Sunday, April 14, 2013

Art Deco Bordeaux

Any discussion of Art Deco architecture makes me think of iconic American buildings like Radio City Music Hall, the Chrysler Building or the hotels of Miami’s South Beach. The style, with its streamlined forms, edgy geometries and flashy chrome details, perfectly epitomizes the modern spirit of 1920s America.

But the truth is that the Art Deco style is French. It was introduced to the world in 1925 at the Exposition Internationale des Arts Décoratifs et Industrials Modernes, a state-sponsored exhibition held in Paris. Designed to reassert France’s role as the world leader in the sale of luxury goods, the exposition, originally scheduled for 1915, was postponed because of the war. So by the time the doors opened this innovative new style had been maturing for ten years.

With over 15,000 exhibitors and 16 million visitors in just over seven months, this enormous L'Expo helped to popularize the Art Deco movement. Most developed countries submitted an entry, with America and Germany being the notable exceptions. The US declined to participate because “there was no modern design in America” (a highly improbable excuse considering that FLWright's Robie House was completed in 1910) and Germany was unwelcome after the debacle of the first world war.

Only designs that displayed "no historical precedent" were allowed and it was Le Corbusier who first described the assortment of furniture, jewelry, architecture, ceramics and metalwork as “Art Deco.” (This is so typical of the French who shorten any word of three syllables or more to one; restaurants become “restos”, refrigerators are “frigos” and adolescent is contracted to “ado.” Thus, décoratifs became "deco.")

Aerial view of the 1925 Exposition.  For more vintage
views go to this fascinating Flickr site or this website.

Originally a luxury style that relied on exotic motifs and costly materials like sharkskin and ivory, Art Deco underwent a change after the Wall Street Crash of 1929. During the '30s designers turned away from expensive, handcrafted products and the style became more industrialized, relying on mass production and modern materials such as aluminum, glass, chrome and the new plastic Bakelite. At this time Art Deco became known as ‘Depression Modern’ and many of the civic projects of the 1930s were designed in this re-imagined version of the original style.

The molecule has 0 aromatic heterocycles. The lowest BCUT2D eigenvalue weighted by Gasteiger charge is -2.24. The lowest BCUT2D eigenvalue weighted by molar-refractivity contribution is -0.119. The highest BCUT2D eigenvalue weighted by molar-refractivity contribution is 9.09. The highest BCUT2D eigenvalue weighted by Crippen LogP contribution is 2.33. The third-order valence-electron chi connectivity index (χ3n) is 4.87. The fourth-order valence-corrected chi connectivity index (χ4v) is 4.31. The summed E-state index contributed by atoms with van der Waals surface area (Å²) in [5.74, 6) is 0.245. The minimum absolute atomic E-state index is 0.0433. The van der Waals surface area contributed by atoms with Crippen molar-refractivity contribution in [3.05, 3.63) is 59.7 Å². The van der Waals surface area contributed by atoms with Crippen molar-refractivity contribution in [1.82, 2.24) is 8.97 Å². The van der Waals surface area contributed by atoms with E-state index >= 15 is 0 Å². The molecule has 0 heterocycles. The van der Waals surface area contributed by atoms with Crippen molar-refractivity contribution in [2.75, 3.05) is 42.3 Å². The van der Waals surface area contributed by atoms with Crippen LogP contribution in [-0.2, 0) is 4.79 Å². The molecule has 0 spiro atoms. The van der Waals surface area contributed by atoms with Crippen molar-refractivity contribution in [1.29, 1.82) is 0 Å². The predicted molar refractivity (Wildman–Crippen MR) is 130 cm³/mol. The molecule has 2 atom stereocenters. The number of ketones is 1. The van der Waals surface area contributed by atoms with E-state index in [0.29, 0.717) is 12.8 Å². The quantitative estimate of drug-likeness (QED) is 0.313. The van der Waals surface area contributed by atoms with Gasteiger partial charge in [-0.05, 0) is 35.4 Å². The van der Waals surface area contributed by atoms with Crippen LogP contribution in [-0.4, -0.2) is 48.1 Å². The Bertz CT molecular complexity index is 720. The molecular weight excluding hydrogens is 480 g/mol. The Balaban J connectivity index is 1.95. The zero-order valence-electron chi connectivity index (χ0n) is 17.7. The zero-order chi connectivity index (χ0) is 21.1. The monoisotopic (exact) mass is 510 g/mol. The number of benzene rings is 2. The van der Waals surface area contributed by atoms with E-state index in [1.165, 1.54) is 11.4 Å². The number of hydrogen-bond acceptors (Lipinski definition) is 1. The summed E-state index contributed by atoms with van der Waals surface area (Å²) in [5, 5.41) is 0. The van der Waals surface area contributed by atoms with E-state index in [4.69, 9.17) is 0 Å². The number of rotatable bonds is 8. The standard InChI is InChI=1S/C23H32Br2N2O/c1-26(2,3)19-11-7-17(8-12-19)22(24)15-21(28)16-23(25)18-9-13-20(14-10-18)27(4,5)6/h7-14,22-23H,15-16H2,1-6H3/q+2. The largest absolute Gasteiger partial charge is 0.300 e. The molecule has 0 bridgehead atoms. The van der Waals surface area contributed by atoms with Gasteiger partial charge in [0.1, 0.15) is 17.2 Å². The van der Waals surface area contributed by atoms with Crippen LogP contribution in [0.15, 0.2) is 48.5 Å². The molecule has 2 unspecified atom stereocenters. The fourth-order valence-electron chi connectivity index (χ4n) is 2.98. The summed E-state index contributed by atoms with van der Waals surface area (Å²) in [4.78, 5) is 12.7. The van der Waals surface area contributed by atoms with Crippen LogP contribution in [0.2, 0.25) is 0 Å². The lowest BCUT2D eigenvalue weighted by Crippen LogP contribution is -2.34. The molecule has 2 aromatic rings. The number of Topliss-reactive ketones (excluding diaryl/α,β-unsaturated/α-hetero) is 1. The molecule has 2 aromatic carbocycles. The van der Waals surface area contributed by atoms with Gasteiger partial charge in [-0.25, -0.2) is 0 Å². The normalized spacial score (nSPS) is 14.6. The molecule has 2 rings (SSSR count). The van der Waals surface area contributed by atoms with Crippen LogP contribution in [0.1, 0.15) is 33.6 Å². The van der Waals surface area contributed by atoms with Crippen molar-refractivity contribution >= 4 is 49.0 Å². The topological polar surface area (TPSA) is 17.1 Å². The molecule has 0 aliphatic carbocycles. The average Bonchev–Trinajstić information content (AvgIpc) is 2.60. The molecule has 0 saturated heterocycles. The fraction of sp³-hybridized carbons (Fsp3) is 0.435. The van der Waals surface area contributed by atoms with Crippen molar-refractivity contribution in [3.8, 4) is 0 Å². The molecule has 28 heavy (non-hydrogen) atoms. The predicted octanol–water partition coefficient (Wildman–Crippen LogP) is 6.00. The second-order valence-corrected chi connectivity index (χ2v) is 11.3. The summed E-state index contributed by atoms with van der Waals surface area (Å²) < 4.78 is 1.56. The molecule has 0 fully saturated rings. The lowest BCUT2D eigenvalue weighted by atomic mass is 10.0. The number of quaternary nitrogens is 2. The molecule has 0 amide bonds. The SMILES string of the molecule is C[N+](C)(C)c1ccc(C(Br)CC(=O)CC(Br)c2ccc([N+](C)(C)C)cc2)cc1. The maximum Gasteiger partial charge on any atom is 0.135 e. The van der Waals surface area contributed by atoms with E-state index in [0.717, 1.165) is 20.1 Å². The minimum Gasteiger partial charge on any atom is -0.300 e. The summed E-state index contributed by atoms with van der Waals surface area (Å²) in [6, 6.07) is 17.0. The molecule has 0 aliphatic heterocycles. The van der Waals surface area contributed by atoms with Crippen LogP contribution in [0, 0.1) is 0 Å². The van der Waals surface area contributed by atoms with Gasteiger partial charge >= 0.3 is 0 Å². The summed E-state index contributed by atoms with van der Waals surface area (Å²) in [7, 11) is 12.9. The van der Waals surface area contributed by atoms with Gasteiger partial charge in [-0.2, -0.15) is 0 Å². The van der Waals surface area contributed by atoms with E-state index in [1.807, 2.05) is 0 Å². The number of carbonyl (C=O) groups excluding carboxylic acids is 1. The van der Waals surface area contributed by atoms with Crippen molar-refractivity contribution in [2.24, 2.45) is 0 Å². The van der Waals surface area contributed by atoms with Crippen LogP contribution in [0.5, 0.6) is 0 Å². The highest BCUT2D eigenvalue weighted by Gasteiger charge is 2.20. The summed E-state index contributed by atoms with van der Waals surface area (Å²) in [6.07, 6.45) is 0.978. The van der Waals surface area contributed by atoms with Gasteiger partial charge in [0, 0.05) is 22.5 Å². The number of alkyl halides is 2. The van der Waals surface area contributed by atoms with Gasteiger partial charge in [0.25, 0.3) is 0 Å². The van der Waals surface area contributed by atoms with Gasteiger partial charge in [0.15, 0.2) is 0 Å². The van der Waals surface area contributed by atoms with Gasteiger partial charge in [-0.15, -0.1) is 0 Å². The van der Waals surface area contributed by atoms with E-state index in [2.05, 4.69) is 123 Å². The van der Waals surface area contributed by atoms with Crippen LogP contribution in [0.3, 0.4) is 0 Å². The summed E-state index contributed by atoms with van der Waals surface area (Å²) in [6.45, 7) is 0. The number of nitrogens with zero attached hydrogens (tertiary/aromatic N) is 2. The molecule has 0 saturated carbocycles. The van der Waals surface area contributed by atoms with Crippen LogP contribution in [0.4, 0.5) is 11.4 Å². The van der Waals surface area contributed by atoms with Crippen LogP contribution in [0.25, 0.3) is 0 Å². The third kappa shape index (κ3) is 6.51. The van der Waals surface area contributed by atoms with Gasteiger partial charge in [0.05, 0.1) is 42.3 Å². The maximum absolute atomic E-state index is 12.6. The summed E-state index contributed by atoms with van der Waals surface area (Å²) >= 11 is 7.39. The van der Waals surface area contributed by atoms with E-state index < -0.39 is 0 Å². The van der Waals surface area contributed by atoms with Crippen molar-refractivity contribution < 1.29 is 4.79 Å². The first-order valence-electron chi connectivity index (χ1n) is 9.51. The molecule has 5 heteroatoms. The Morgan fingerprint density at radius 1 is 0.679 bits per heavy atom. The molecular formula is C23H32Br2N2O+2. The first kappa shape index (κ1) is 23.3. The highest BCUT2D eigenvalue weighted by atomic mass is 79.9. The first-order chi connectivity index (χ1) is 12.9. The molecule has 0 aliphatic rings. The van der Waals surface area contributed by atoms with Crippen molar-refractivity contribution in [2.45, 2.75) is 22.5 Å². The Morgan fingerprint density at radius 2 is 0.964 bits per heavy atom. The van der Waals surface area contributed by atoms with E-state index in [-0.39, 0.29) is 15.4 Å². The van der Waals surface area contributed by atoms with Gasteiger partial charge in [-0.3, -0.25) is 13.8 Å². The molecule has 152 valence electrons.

That was the case in Bordeaux with its small but notable collection of Art Deco buildings. Most of these date to the 1930s and were the result of a citywide expansion plan adopted in 1925 which decreed, in part, that all new civic structures should be designed in the Art Deco style. These projects included la Piscine Judaique  (Jewish Swimming Pool), le Bourse du Travail (Labor Exchange) and most notably the football arena le Stade Lescure.  As an added benefit, the construction of the stadium led to the creation of a new residential district in the adjacent blocks.

Le Stade Lescure has been replaced by a
new stadium. Plans are in the works to
redevelop the stadium, but nothing concrete
has been decided on. 
Many of these exclusive houses were designed in the Art Deco style, and today the largest of these sells for over a million Euros. The more restrained designs exhibit symmetrical façades of cream-colored limestone, and retain the scale and massing of the Classical style in which most of Bordeaux is constructed. You can almost sense the reluctance of the conservative Bordelais to fully adopt this new avant-garde style.

Here you see Classically ordered facades with some
interesting ornamentation. But I don't think
you can really call this true Art Deco.
By far the more successful designs are those that break completely with tradition, incorporating asymmetrical facades and deeply recessed entryways with novel ornamentation. Here the geometric forms for which Art Deco is known really shine. Door and window surrounds are highlighted with inventive decoration and stylized plants and human forms are carved into the soft limestone facades.

Every city has a unique personality and Bordeaux tends to be pretty conservative. This attitude is clearly reflected in her Art Deco buildings, which even at their most inventive remain well within the bounds of respectability. Maybe it takes a free wheelin' American city like New York or Miami to pull off a radical version of this particular architectural style. 

Now THAT'S Art Deco!


The web is full of great sites on Art Deco architecture and the Exposition of 1925. Among the many that I found interesting are:

For Art Deco in Bordeaux:


  1. Wow, Cynthia, this post is amazing, thank you so much! I love Art Deco, it's really one of my all-time favourite styles, and I can often recognize it, wherever I am. Thanks again for some great information. Regards, Michelle